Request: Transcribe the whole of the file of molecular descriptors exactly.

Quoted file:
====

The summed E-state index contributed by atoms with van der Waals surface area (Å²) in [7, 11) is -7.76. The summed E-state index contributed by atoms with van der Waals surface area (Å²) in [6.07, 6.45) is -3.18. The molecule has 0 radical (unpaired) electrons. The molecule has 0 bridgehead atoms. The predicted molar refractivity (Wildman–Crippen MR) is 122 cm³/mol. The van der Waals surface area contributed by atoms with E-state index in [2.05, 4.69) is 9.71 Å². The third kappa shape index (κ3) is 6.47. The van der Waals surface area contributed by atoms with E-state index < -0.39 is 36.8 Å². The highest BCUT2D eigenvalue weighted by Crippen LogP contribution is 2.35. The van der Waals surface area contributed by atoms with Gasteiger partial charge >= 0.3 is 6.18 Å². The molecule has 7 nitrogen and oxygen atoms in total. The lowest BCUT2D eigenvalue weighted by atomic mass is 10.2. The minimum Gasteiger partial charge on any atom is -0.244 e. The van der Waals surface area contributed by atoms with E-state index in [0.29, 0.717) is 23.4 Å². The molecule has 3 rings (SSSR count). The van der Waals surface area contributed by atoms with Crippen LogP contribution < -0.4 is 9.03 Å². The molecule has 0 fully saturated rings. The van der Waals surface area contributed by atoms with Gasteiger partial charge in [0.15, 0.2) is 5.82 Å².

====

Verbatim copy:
The summed E-state index contributed by atoms with van der Waals surface area (Å²) in [7, 11) is -7.76. The summed E-state index contributed by atoms with van der Waals surface area (Å²) in [6.07, 6.45) is -3.18. The molecule has 0 radical (unpaired) electrons. The molecule has 0 bridgehead atoms. The predicted molar refractivity (Wildman–Crippen MR) is 122 cm³/mol. The van der Waals surface area contributed by atoms with E-state index in [2.05, 4.69) is 9.71 Å². The third kappa shape index (κ3) is 6.47. The van der Waals surface area contributed by atoms with E-state index < -0.39 is 36.8 Å². The highest BCUT2D eigenvalue weighted by Crippen LogP contribution is 2.35. The van der Waals surface area contributed by atoms with Gasteiger partial charge >= 0.3 is 6.18 Å². The molecule has 7 nitrogen and oxygen atoms in total. The lowest BCUT2D eigenvalue weighted by atomic mass is 10.2. The minimum Gasteiger partial charge on any atom is -0.244 e. The van der Waals surface area contributed by atoms with E-state index in [0.29, 0.717) is 23.4 Å². The molecule has 3 rings (SSSR count). The van der Waals surface area contributed by atoms with Crippen LogP contribution < -0.4 is 9.03 Å². The molecule has 0 fully saturated rings. The van der Waals surface area contributed by atoms with Gasteiger partial charge in [0.15, 0.2) is 5.82 Å².